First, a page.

Before I came on this trip, my girlfriend’s sister who is a ballet dancer for Ballet Magnificat, a company in Mississippi, told me to try to go to the American Ballet Theater while I was here. She emphasized that it was pretty much the best. Despite not being the biggest fan of ballet, I told her I’d try. When I found out that we were already scheduled to go and I wouldn’t have to go out of my way to see them perform, it was kind of exciting seeing as how much of a reputation the company gets. I wasn’t really excited for the ballet so much as I was for seeing a performance from a relatively famous theater.
The venue was impressive; probably more impressive than the ballet itself (not to say that it wasn’t impressive). But the architecture, the marble, the chandeliers, and the theater itself fit the image that is given to the name. It was interesting seeing a famous play performed through ballet, even if the lack of spoken language prevented an easily translatable performance. I think that what made it translatable at all however was that everyone who came to the ballet most likely already knew the story of Romeo and Juliet. The set pieces, music, and dancing was all on point and not as boring to watch and hear as I might have thought beforehand, but I can’t say that I would be willing to see the ballet if it was performed by a different company, even if everything was just as well performed.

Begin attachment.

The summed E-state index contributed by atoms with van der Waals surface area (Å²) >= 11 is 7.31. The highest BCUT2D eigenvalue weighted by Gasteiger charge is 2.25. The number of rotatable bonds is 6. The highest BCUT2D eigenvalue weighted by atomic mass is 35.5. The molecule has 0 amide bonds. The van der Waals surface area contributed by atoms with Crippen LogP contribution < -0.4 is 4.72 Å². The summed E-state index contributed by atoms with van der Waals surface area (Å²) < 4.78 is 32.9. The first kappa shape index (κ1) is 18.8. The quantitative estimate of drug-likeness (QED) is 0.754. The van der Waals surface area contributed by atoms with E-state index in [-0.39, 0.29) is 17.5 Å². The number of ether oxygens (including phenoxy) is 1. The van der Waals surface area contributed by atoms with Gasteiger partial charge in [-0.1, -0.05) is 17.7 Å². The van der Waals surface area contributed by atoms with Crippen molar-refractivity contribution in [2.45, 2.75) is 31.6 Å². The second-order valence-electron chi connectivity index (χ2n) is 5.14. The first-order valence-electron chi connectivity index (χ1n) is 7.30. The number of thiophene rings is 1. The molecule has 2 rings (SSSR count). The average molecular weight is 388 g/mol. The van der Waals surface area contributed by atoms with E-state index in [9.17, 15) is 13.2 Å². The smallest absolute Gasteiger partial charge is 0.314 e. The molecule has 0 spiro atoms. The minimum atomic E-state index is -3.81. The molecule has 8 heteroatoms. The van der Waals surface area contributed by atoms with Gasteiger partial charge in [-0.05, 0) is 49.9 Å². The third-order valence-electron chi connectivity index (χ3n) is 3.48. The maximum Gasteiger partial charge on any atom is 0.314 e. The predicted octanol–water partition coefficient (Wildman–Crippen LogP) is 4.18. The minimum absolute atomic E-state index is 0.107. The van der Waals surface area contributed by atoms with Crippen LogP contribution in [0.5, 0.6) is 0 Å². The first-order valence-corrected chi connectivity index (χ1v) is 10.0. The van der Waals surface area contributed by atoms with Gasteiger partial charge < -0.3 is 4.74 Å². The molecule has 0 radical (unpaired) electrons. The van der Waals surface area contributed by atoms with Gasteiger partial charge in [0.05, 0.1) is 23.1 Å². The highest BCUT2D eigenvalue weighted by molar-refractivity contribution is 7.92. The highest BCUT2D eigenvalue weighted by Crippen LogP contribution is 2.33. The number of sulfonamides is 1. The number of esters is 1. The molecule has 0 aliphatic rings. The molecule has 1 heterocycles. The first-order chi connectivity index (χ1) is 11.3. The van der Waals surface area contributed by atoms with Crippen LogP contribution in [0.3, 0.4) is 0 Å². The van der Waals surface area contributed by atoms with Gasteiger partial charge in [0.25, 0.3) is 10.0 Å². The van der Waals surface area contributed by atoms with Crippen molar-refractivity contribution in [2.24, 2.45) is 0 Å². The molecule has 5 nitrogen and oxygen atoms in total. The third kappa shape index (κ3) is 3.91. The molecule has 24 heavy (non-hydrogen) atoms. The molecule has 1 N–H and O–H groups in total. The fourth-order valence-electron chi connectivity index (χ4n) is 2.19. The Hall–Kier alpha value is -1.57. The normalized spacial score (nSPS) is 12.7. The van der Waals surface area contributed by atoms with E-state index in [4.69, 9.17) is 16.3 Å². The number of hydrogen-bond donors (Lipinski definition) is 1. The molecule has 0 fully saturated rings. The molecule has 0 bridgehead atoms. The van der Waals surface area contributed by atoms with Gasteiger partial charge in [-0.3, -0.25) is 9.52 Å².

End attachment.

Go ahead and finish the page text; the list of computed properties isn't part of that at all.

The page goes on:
I’ve found that this mentality of wanting to see things because of its popularity and influence extends to most things I’ve done in New York, particularly in the museums. Not that its a bad thing, but when I’ve gone to museums, I’ve spent the most time looking at recognizable art, as have most of the other people around me. I honestly might like how another piece looks better than the one with a dozen people crowded around it, but the history of that piece that I’ve known about beforehand is what draws me and those other people in. Sometimes people view art for how well known it is, and sometimes for the quality that they see in it. For me, its been a mixture of both. It’s exciting to experience first hand things that are “a big deal”, but its also great to see/listen to new art in galleries or venues around the city. New York offers a hefty selection of both which further characterizes it as a major center for the arts.